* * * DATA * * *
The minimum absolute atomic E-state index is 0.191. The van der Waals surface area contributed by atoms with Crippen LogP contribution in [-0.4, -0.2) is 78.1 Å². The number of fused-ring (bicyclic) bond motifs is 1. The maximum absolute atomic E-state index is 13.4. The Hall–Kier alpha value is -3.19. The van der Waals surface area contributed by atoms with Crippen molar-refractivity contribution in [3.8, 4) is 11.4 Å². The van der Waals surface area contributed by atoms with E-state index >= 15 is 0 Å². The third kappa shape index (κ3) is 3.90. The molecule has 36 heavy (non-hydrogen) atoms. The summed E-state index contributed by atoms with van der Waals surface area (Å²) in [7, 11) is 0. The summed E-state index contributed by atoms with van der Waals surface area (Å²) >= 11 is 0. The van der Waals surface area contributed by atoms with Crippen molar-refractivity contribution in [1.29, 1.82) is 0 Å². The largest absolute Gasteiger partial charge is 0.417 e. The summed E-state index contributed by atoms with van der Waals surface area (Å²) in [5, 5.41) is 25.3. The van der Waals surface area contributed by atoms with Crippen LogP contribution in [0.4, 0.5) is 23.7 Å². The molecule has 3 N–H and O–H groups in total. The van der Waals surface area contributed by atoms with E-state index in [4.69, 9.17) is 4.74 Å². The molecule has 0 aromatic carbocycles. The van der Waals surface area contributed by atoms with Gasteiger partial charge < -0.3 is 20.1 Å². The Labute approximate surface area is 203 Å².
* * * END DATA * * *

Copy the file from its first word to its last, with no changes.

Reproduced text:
The minimum absolute atomic E-state index is 0.191. The van der Waals surface area contributed by atoms with Crippen LogP contribution in [-0.4, -0.2) is 78.1 Å². The number of fused-ring (bicyclic) bond motifs is 1. The maximum absolute atomic E-state index is 13.4. The Hall–Kier alpha value is -3.19. The van der Waals surface area contributed by atoms with Crippen molar-refractivity contribution in [3.8, 4) is 11.4 Å². The van der Waals surface area contributed by atoms with E-state index >= 15 is 0 Å². The third kappa shape index (κ3) is 3.90. The molecule has 36 heavy (non-hydrogen) atoms. The summed E-state index contributed by atoms with van der Waals surface area (Å²) in [7, 11) is 0. The summed E-state index contributed by atoms with van der Waals surface area (Å²) >= 11 is 0. The van der Waals surface area contributed by atoms with Crippen molar-refractivity contribution in [1.29, 1.82) is 0 Å². The largest absolute Gasteiger partial charge is 0.417 e. The summed E-state index contributed by atoms with van der Waals surface area (Å²) in [5, 5.41) is 25.3. The van der Waals surface area contributed by atoms with Crippen LogP contribution in [0.4, 0.5) is 23.7 Å². The molecule has 3 N–H and O–H groups in total. The van der Waals surface area contributed by atoms with E-state index in [4.69, 9.17) is 4.74 Å². The molecule has 0 aromatic carbocycles. The van der Waals surface area contributed by atoms with Gasteiger partial charge < -0.3 is 20.1 Å². The Labute approximate surface area is 203 Å².